The word “pavilion” is derived from the Latin root papilio, which means “butterfly.” In keeping with the concept of a garden pavilion, the facility includes a butterfly garden as a signature feature. A portico reminiscent of the columned porches throughout Savannah defines an arc-shaped terrace and butterfly garden. The portico supports a trellis wing, which mimics the shape of the garden below and casts its shadow on the east-facing glass wall. Embossed on the glass wall is the original plan of Savannah's park squares.

The Cancer Pavilion's design consists of two wings: one clinical and treatment, and the other research and administration. On the ground floor, a transparent, two-story glass entry lobby ties together the two wings of the pavilion and opens to a therapeutic labyrinth garden framed by a grove of trees that glows in the evening with landscape lighting from beneath the canopy of the trees. An evergreen hedge surrounding the pavilion shields it from adjacent neighborhoods. Storm-water areas with required depressions create sculptured “rain garden” landforms with a variety of plants. The landscaping extends out into the parking area with overarching oaks that shade new, smaller flowering trees in a collection of “parking gardens” interspersed within the parking area.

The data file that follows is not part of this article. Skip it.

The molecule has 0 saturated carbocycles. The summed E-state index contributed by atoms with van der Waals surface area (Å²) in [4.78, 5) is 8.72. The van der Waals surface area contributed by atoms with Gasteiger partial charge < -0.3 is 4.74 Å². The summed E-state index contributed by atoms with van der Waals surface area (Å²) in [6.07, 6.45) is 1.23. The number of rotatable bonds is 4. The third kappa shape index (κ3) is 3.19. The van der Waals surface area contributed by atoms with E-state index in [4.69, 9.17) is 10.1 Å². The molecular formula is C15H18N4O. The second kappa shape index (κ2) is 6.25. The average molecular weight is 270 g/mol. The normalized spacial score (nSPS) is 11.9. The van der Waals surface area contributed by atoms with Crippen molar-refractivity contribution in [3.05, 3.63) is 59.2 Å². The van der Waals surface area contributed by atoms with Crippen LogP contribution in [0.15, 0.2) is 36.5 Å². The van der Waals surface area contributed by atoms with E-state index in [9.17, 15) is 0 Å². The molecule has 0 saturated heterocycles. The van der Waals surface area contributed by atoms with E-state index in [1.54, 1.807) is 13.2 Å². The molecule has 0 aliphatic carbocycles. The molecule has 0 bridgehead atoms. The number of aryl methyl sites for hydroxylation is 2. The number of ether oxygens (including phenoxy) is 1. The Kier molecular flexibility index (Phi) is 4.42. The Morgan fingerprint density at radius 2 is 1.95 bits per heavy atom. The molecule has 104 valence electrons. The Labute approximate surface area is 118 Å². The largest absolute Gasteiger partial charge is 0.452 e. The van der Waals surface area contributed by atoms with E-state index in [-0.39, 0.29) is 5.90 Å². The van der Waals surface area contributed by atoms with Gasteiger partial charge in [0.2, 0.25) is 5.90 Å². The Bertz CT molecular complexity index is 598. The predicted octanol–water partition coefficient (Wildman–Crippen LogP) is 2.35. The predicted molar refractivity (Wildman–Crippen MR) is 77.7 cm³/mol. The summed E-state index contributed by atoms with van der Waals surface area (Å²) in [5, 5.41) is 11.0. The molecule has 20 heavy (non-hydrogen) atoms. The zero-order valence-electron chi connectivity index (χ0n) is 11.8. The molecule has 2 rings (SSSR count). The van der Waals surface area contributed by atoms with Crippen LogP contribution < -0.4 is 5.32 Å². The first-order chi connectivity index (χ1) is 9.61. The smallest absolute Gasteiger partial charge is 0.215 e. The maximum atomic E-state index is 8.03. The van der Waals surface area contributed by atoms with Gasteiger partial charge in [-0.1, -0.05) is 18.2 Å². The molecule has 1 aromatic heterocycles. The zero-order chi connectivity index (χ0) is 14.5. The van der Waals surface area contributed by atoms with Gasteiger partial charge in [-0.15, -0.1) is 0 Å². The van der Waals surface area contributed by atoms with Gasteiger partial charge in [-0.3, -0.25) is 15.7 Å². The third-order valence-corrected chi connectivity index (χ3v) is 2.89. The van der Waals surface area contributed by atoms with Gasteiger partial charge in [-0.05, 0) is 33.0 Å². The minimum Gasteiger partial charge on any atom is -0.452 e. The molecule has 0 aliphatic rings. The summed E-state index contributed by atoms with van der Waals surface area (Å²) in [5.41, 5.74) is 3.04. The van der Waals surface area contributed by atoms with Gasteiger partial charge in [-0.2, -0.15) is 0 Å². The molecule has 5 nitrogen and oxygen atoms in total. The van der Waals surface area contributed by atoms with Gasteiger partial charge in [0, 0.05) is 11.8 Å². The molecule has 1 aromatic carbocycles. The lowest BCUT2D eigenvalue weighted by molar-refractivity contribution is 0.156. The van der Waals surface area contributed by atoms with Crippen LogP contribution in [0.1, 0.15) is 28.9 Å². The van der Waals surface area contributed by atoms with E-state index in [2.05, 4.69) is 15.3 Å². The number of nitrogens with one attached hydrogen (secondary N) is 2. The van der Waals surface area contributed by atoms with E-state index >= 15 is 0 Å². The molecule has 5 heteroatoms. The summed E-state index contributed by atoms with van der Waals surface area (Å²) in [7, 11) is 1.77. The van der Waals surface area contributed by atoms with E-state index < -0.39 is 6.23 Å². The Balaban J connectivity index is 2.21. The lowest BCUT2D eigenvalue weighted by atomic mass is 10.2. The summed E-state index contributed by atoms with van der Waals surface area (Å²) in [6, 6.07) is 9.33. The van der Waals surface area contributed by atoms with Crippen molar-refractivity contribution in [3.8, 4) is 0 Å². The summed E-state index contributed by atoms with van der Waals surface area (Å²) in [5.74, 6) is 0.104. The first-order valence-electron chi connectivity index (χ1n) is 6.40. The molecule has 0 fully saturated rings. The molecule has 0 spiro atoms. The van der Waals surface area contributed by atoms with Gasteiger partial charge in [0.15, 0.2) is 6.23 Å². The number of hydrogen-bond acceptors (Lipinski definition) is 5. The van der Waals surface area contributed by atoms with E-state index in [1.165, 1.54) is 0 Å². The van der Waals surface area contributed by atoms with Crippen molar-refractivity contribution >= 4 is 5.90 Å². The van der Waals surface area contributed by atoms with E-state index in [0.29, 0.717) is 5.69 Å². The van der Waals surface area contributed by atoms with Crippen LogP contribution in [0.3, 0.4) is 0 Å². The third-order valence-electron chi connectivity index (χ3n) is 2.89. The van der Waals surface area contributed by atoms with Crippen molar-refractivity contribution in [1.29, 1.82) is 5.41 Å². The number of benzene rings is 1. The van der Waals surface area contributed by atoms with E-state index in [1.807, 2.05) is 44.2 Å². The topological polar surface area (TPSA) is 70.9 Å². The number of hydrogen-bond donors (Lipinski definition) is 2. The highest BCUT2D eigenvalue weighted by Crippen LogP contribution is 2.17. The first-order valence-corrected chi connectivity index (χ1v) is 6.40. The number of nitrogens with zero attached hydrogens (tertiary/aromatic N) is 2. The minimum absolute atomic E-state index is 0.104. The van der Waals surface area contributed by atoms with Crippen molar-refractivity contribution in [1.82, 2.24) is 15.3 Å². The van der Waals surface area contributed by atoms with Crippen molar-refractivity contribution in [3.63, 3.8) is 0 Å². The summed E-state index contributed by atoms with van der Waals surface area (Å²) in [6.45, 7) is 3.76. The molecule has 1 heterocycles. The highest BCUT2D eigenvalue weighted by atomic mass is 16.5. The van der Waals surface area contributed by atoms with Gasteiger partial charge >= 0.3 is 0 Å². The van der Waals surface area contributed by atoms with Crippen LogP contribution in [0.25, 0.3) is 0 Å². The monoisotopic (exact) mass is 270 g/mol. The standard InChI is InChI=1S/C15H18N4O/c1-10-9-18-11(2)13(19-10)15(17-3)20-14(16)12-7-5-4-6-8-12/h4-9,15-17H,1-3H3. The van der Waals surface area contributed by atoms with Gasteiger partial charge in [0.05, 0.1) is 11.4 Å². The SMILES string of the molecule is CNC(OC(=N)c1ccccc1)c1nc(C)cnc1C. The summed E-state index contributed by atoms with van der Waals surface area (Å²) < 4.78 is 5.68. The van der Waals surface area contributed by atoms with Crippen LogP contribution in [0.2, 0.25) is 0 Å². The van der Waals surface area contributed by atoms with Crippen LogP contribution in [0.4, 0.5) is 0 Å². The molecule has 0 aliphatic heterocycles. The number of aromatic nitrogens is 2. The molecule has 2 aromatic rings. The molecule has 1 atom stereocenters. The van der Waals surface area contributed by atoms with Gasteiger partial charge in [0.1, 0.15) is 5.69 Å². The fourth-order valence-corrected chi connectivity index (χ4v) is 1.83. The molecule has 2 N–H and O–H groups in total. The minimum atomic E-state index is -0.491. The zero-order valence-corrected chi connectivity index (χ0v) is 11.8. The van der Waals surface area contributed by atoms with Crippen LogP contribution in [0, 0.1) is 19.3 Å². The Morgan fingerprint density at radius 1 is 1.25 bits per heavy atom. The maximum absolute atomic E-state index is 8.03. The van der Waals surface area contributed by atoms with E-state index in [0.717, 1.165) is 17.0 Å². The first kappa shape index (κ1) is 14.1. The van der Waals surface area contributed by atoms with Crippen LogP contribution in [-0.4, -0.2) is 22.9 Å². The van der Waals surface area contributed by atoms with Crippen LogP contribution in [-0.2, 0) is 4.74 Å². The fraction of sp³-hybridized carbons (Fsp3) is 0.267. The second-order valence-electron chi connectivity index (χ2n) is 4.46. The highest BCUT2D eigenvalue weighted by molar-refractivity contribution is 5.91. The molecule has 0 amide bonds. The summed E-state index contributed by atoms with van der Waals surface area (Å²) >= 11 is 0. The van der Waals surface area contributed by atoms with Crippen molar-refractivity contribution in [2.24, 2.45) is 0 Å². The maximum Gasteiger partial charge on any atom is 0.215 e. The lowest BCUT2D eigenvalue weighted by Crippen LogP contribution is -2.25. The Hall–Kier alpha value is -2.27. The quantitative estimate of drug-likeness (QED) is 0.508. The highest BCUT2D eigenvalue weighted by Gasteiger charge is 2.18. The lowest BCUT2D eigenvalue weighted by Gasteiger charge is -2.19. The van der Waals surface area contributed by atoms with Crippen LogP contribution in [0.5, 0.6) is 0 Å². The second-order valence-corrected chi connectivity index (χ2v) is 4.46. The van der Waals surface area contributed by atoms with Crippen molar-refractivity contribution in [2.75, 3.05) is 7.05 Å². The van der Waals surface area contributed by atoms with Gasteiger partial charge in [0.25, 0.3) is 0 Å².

Ample glazing accents the design's exterior and allows natural sunlight to flow into the building. The glazing and the circulation along the exterior wall serve to reinforce a healing environment by visually linking the interior lobby waiting and treatment areas to the series of exterior landscaped gardens. With architectural elements designed to circulate patients and staff around the central lobby, the walkways link the multiple medical offices, technology areas, and education sections. As patients suffering from breast cancer, lung cancer, colon cancer, and other malignancies visit the facility, they may undergo radiation oncology and outpatient infusion treatment, visit with their specialist and surgeon, and gain knowledge and support from counselors, social workers, and educational resources at the Cancer Pavilion

New technologic advancements promote early detection and cures, and multiple physician groups specializing in surgery, gynecologic oncology, and radiation and medical oncology practice in the new facility. The pavilion is beginning to serve as the focus for an overall cancer program, which has at its foundation the development of organ site teams dedicated to providing best-practice approaches. This approach extends throughout the continuum of care, from education and prevention through follow-up and end-of-life care.

The restorative, healing functions of the pavilion's exterior environment complement the clinical care given within its interior. Similarly, the facility's parklike landscape is an addition to Savannah's garden sensibility.

Project category: New construction (completed January 2006)

Chief administrator: Peter Schenk, Vice-President Administration, (912) 819-6144

Firm: Perkins+Will, (404) 873-2300

Design team: John Hogshead, Principal-in-Charge; Jimmy Smith, Lead Designer; Thomas Pederson, Project Architect; David Sheehan, Interior Designer

Photography: Nick Merrick, Hedrich Blessing

Total building area (sq. ft.): 50,000

Construction cost/sq. ft.: $480

Total construction cost (excluding land): $24,000,000